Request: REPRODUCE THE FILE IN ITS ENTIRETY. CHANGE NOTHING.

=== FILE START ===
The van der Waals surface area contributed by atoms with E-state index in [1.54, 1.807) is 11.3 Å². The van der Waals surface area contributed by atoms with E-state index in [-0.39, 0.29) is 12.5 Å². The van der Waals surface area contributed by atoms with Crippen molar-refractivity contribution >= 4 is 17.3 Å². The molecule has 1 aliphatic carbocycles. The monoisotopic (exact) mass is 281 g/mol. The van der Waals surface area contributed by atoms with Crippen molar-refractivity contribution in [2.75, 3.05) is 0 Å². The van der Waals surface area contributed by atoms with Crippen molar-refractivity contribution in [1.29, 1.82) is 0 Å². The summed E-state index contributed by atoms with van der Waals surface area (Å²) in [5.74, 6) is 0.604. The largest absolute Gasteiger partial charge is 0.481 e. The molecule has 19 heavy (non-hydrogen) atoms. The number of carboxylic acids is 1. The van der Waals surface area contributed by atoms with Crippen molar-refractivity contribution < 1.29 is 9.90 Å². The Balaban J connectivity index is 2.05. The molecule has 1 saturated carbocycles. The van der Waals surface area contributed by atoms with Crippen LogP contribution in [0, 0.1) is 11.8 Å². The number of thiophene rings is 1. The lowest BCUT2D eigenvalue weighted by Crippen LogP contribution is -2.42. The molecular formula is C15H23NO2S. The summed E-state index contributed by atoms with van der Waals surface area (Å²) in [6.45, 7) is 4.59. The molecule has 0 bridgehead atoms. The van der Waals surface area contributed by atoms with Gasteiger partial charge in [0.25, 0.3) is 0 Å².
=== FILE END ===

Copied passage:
The van der Waals surface area contributed by atoms with E-state index in [1.54, 1.807) is 11.3 Å². The van der Waals surface area contributed by atoms with E-state index in [-0.39, 0.29) is 12.5 Å². The van der Waals surface area contributed by atoms with Crippen molar-refractivity contribution >= 4 is 17.3 Å². The molecule has 1 aliphatic carbocycles. The monoisotopic (exact) mass is 281 g/mol. The van der Waals surface area contributed by atoms with Crippen molar-refractivity contribution in [2.75, 3.05) is 0 Å². The van der Waals surface area contributed by atoms with Crippen molar-refractivity contribution in [1.29, 1.82) is 0 Å². The summed E-state index contributed by atoms with van der Waals surface area (Å²) in [5.74, 6) is 0.604. The largest absolute Gasteiger partial charge is 0.481 e. The molecule has 19 heavy (non-hydrogen) atoms. The number of carboxylic acids is 1. The van der Waals surface area contributed by atoms with Crippen molar-refractivity contribution < 1.29 is 9.90 Å². The Balaban J connectivity index is 2.05. The molecule has 1 saturated carbocycles. The van der Waals surface area contributed by atoms with Crippen LogP contribution in [0, 0.1) is 11.8 Å². The number of thiophene rings is 1. The lowest BCUT2D eigenvalue weighted by Crippen LogP contribution is -2.42. The molecular formula is C15H23NO2S. The summed E-state index contributed by atoms with van der Waals surface area (Å²) in [6.45, 7) is 4.59. The molecule has 0 bridgehead atoms. The van der Waals surface area contributed by atoms with Gasteiger partial charge in [0.25, 0.3) is 0 Å².